In the summer of 1997 I started a job with Centrepoint, the youth homelessness charity, as manager of a new hostel for young people in the City of London. One of the things I learnt on my first day was that it was going to be formally opened by the Queen.
The official opening happened in November and it was just 2 months after Princess Diana had died. The press coverage was intense. The opening featured on all the main news programmes and I did many interviews.
I welcomed the Queen as she arrived and spent about 30 minutes with her. I took her to meet 2 residents in their rooms and then down to our training centre where she met almost all the residents.
Inevitably, we had residents who were sensitive and unpredictable and the visit caused some agitation (especially the sniffer dogs who came round beforehand!)
But my main surprise was how relaxed the Queen was compared to what I feared. I thought it would be stiff and awkward but she was exceptionally good at talking with all our residents and everyone had a great time.
A couple of weeks later, myself and a colleague were invited to Buckingham Palace and were taken out for a meal in Pall Mall by Sir Robin Janvrin, then the Queen’s Deputy Private Secretary. He wanted to review how the event went and asked us lots of questions.
I later learnt that we were inputting into a review being done by Royal officials to listen to ‘ordinary people’ about the Queen’s image and how she came over. This was prompted by the controversies caused by the Queen’s reaction to Diana’s death. It was a moment when the Royal family realised they had to adapt.
We did not speak about faith that day, but one of the most interesting developments in the Queen’s communication in recent years has been her increasing openness about her Christian faith.
In her Christmas message, often the most watched single programme over Christmas, she has shared her beliefs to the widest possible audience. I think she has been Britain’s best public theologian for these 4 reasons:
1) She speaks personally
“For me, the life of Jesus Christ, the prince of peace, whose birth we celebrate today, is an inspiration and an anchor in my life.” (2014)
“It is my prayer this Christmas Day that Jesus’ example and teaching will continue to bring people together to give the best of themselves in the service of others.” (2012)
No one has a more public role than the Queen, but she is markedly personal in the way she talks about her faith. She continually uses words like ‘for me’; ‘my life’ and ‘my prayer’.
Like all personal testimony, this is powerful and induces respect in those listening. It is in contrast to sharing bland platitudes about ‘Christian values’.
2) She focuses on the person of Jesus
“This is the time of year when we remember that God sent his only son ‘to serve, not to be served’. He restored love and service to the centre of our lives in the person of Jesus Christ.” (2012)
“God sent into the world a unique person – neither a philosopher nor a general…but a Saviour, with the power to forgive.” (2011)
It would be easy for someone in her position to offer a anodyne message about thinking of others and being kind. But the Queen is unabashed about talking directly about the example and achievement of the person at the heart of the Christian faith.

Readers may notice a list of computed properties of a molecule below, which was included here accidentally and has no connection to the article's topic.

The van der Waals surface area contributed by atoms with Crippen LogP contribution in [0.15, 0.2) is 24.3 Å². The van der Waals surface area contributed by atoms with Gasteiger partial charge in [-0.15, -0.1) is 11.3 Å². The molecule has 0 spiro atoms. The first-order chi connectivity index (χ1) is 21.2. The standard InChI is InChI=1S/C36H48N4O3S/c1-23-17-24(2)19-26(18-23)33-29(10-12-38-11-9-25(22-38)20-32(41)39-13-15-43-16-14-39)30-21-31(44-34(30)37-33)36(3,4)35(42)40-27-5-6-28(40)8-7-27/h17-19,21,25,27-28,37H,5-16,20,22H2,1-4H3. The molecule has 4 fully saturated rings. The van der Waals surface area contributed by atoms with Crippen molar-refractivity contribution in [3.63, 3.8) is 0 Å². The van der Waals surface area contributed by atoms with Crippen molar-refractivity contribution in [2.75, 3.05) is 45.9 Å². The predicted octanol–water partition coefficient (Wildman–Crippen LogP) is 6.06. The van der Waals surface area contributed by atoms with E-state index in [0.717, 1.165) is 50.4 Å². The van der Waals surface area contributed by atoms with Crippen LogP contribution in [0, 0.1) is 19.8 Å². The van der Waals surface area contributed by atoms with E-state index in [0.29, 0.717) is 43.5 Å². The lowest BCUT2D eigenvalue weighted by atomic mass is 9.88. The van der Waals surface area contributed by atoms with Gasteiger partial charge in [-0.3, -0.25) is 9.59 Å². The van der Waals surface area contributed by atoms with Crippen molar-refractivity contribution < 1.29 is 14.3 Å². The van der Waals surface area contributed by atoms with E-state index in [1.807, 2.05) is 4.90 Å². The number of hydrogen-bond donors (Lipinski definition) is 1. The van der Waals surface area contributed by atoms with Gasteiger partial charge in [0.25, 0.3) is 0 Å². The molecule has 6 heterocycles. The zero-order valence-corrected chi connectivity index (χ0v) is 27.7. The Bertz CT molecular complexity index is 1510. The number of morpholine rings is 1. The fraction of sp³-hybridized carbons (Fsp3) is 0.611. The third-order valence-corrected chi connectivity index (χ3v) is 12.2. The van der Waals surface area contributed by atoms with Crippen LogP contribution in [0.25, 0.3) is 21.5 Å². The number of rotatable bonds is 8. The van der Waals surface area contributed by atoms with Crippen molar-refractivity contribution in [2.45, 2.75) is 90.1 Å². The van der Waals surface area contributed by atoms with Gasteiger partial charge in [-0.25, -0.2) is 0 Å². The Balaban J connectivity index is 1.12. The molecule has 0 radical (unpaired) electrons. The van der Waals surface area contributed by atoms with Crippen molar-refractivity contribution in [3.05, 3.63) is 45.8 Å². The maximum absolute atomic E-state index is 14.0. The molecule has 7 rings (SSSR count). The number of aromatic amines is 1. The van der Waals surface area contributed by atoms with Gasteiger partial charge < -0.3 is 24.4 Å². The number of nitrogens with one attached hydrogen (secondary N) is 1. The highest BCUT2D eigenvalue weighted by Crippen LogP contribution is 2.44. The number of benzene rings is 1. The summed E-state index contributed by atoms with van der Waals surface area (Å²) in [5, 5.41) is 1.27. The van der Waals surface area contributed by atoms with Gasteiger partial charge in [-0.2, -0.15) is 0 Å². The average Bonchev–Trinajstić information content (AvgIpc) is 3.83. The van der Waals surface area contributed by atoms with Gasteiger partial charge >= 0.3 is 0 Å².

3) She speaks inclusively
“The Christmas message shows us that this love is for everyone. There is no one beyond its reach.” (2013)
“Christ’s example has taught me to seek to respect and value all people, of whatever faith or none.” (2014)
Obviously the Queen is Head of State for a very diverse group of people. And consistently, the Queen emphasises that God’s love is for all people and that believing in this love should drive us to respect and value everyone, whatever they believe. It is the opposite to the kind of faith which seeks to silence and destroy those who are different.
4) She speaks about faith in action
“Reflection, meditation and prayer help us to renew ourselves in God’s love, as we strive daily to become better people.” (2013)
“Forgiveness lies at the heart of the Christian faith. It can heal broken families, it can restore friendships and it can reconcile divided communities. It is in forgiveness that we feel the power of God’s love.” (2011)
Anyone speaking effectively about faith today cannot do so by just speaking about abstract beliefs – they need to make the connection to what faith does.
The Queen refers to the reconciliation, service and love which flows from Christian commitment. It emphasises that faith must make a difference to how we live – it must be a force which helps us become ‘better people’.
Clarity and confidence
Many people have misgivings about the opulence and inherited privilege bound up with the Royal Family. But many Royal-sceptics also have deep respect for the way the Queen has conducted herself.
And what I have most admired about the Queen is her willingness to express her faith with such clarity and confidence in the public sphere. Too often, ‘God-talk’ is considered private or hidden away within books or purely religious environments.
In speaking personally, focussing on Jesus, being inclusive and connecting faith to action, she has been the best public theologian we have had. And what is more, she has lived out her faith through her example of commitment and duty.
May she Rest In Peace and Rise In Glory.